Slick Willard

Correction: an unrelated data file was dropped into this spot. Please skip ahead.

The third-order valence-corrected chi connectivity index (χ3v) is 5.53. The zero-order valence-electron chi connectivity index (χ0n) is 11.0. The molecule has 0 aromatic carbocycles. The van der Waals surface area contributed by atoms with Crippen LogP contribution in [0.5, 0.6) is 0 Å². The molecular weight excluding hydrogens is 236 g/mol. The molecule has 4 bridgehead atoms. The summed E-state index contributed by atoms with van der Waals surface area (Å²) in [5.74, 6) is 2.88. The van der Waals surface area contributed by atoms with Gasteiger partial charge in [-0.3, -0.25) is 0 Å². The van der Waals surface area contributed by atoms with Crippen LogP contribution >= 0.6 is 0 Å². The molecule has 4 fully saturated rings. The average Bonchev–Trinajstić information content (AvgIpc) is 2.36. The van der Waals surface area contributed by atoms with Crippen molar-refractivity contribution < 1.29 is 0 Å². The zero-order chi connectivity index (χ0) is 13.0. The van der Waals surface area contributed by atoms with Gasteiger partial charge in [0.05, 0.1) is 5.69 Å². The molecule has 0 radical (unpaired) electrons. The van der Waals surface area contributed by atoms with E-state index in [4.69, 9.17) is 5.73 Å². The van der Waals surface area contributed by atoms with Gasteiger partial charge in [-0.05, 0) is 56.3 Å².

Once again, Mitt Romney is laboring to distance himself from himself.Actually, it’s hard to tell whether the nativist anti-immigrant self that he exhibited during the primaries was an authentic self, or merely a marketed self that existed for the sole purpose of titillating the Republican base. It appears to have been the latter. Back then, he needed to serve up red meat to the rabid right; hence his vocal embrace of “self-deportation” (making things so miserable for undocumented immigrants that they’ll leave), his insistence that path-to-citizenship reforms are nothing more than “amnesty,” and, most famously, his February assertion that hard-line Arizona, the show-me-your-papers state, should be a “model” for the nation.But that marketed self won’t work in a general-election market where Hispanics are potentially pivotal voters in a growing number of swing states – and it just so happens that Hispanics dislike him with an intensity virtually unmatched in modern polling. Romney is well aware of those stats; as he recently told an audience of fat-cat donors, “We have to get Hispanic voters to vote for our party,” because the prevailing sentiment in that community “spells doom for us.”So it’s goodbye to the rabid right-wing self; he has spent the past week marketing a more centrist self. A few months ago, the Romney camp ballyhooed its ties to Kris Kobach, an architect of the draconian Arizona law (Romney: “With Kris on the team, I look forward to working with him”), but now Team Mitt says that Kobach is merely an “informal adviser.” And whereas, a few months ago, path-to-citizenship was derided as “amnesty,” Romney is now said to be “studying” a compromise drafted by Marco Rubio. Heck, he even stumped in Pennsylvania with Marco Rubio, thus demonstrating that he’s hip to the concept of diversity. But Romney’s marketing campaign for the new self has been a tad bumpy. It’s not so easy to erase via Etch a Sketch everything that the old self said.For instance, the new self insists that he does not believe, nor has he ever believed, that the controversial Arizona law (SB 1070, which empowers local cops to demand ID paperwork from any detainees whom they suspect might be illegal) should be a model for the nation. A Romney spokesman, Bay Buchanan, reiterated that line last night on CNN, in the wake of yesterday’s Supreme Court showdown on the law: “He never said SB 1070 should be a national model.”Let’s go back to the Feb. 22 Republican debate. Moderator John King asked Romney, “What about arresting? Should there be aggressive, seek them out, find them and arrest them as the (hard-line) Sheriff Arpaio advocates?”Romney’s full answer: “You know, I think you see a model in Arizona. They passed a law here that says – that says that people who come here and try and find work, that the employer is required to look them up on E-Verify. This e-verify system allows employers in Arizona to know who’s here legally and who’s not here legally. And as a result of e-verify being put in place, the number of people in Arizona that are here illegally has dropped by some 14 percent, where the national average has only gone down seven percent. So going back to the question that was asked, the right course for America is to drop these lawsuits against Arizona and other states that are trying to do the job Barack Obama isn’t doing. And I will drop those lawsuits on day one. I’ll also complete the fence. I’ll make sure we have enough border patrol agents to secure the fence. And I will make sure we have an E-Verify system and require employers to check the documents of workers, and to check E-Verify. And if an employer hires someone that has not gone through E-Verify, they’re going to get sanctioned just like they do for not paying their taxes. You do that, and just as Arizona is finding out, you can stop illegal immigration. It’s time we finally did it.”Whoa. This guy is slick. Remember when Bill Clinton was (rightfully) nicknamed Slick Willie? Let’s put our hands together for Slick Willard.The question was clearly about SB 1070, and Romney’s initial response (“You know, I think you see a model in Arizona”) left the impression that he was endorsing it as a model – without ever actually addressing the law’s papers-please provision and the issue of aggressive arrests. He then went on to talk about other stuff (E-Verify), and never returned to the core question. It was all very slick, particularly when he said that he, as president, would drop the federal lawsuits against Arizona “on day one.” He made it sound like Obama had sued Arizona over E-Verify, but no, the party that sued Arizona over E-Verify was the U.S. Chamber of Commerce. The federal lawsuit, the one he’d drop on day one, targeted all provisions of SB 1070. Which is why everyone came away with the impression that Romney stood with Arizona on that law.Kobach, for one, still insists that Romney stands with the law. (These old inconvenient friends are tough to shake). Kobach told CNN the other day, “I think it would be unusual for a national presidential candidate to back away from statements he’s made in debates, and he hasn’t shown any sign of doing so.” And another old friend, Russell Pearce, a former Arizona Senate Republican leader and driving force behind SB 1070, insisted earlier this month that Romney is still his old self. He told The Washington Post that Romney’s “immigration policy is identical to mine,” and he told the press earlier this week that Romney “absolutely” indicated to him that the Arizona law should be a model for America.Plus, the old self is still on the record in all kinds of venues. Romney told a town hall meeting last September, “I support the Arizona law.” That same month, he told an Arizona reporter that he, unlike President Obama, would never “bring lawsuits against states that are basically putting in place efforts to try and secure the border.” Not once did he reach out to Hispanics and suggest that it might be wrong to enact a law that virtually encourages the cops to engage in racial profiling – a missed opportunity, perhaps, since polls have long reported that nearly 80 percent of Hispanics dislike the Arizona law.But that was then. Today, all of a sudden, Romney is worried about Hispanic voters and the prospect of “doom.” Hence the new rollout. But the trek toward the center is long and arduous when you start so far from the right, and not even a shedding of former selves can arguably lighten his load.——-Follow me on Twitter, @dickpolman1